Russia Turns Down Kyrgyzstan's Plea for Military Support
Russia has no plans yet to intervene in southern Kyrgyzstan as it is an “internal conflict,” a spokeswoman for President Dmitry Medvedev said.
Instead, a meeting of the security council of the Collective Security Treaty Organization (CSTO) will be held on Monday, June 14, to formulate a response, Natalia Timakova said at a press conference in Moscow on June 12.
“This is an internal conflict and Russia does not see conditions for participating in its settlement,” she said.
On June 12, the head of the Kyrgyz interim government, Roza Otunbayeva, described the situation in Osh as “out of control” and made an appeal to Russia to send troops to help restore order. However, Russia is not prepared to offer immediate military assistance as any decision to do so “may only be taken in accordance with the UN Charter and after consultations with all members of [the CSTO],” Timakova insisted.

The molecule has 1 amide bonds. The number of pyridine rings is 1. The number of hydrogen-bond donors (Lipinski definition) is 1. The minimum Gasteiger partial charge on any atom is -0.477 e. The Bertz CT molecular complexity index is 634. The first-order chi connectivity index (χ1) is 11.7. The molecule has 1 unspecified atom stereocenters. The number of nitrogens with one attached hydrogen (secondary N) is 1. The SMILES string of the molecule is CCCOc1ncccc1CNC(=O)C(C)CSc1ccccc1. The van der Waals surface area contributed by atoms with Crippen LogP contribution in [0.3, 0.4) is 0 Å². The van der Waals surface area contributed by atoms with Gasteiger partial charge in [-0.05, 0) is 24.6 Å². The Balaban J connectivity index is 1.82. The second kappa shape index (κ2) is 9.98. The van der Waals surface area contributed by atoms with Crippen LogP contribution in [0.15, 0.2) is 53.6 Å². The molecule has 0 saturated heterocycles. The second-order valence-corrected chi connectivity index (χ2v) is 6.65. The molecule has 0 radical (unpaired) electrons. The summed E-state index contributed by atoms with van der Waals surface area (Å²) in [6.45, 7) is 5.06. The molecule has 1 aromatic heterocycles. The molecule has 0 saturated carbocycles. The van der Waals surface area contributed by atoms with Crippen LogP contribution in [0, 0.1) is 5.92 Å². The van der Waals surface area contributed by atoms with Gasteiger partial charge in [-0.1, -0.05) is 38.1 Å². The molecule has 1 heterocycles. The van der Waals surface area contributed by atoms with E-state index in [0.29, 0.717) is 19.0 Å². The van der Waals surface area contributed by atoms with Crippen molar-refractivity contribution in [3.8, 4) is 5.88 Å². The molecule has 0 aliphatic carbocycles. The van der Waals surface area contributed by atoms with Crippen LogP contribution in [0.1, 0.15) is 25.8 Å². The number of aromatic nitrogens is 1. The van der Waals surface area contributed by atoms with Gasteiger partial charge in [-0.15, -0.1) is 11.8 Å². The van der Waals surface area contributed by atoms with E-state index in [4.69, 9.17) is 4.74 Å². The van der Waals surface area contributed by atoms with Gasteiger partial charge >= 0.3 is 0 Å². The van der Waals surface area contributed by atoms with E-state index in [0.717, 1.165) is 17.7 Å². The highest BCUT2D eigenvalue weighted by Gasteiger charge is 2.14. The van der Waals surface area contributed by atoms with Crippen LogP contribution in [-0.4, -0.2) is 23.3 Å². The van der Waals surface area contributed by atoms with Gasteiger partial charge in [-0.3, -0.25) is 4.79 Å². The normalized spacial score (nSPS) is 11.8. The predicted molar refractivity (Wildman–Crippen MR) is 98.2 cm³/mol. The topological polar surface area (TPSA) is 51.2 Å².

Paul Quinn-Judge, the Central Asia project director for the International Crisis Group, said Moscow’s response to Otunbayeva’s request is evidence of “confusion and concern” over how to proceed.
“There is considerable doubt in Moscow about committing [to Kyrgyzstan] if they would be the only force involved,” he said.
Separately, Russian President Dmitry Medvedev and his Uzbek counterpart, Islam Karimov, held a telephone conversation on June 12, Russian news agencies report.
Quinn-Judge added it is likely Medvedev was sounding out Karmiov’s position on the possible deployment of Russian troops to southern Kyrgyzstan.
According to Kyrgyz media outlets, 75 people have died in the inter-ethnic clashes, almost 1,000 have been injured, and up to 6,000 people – mostly women and children – have fled Osh seeking refuge in Uzbekistan.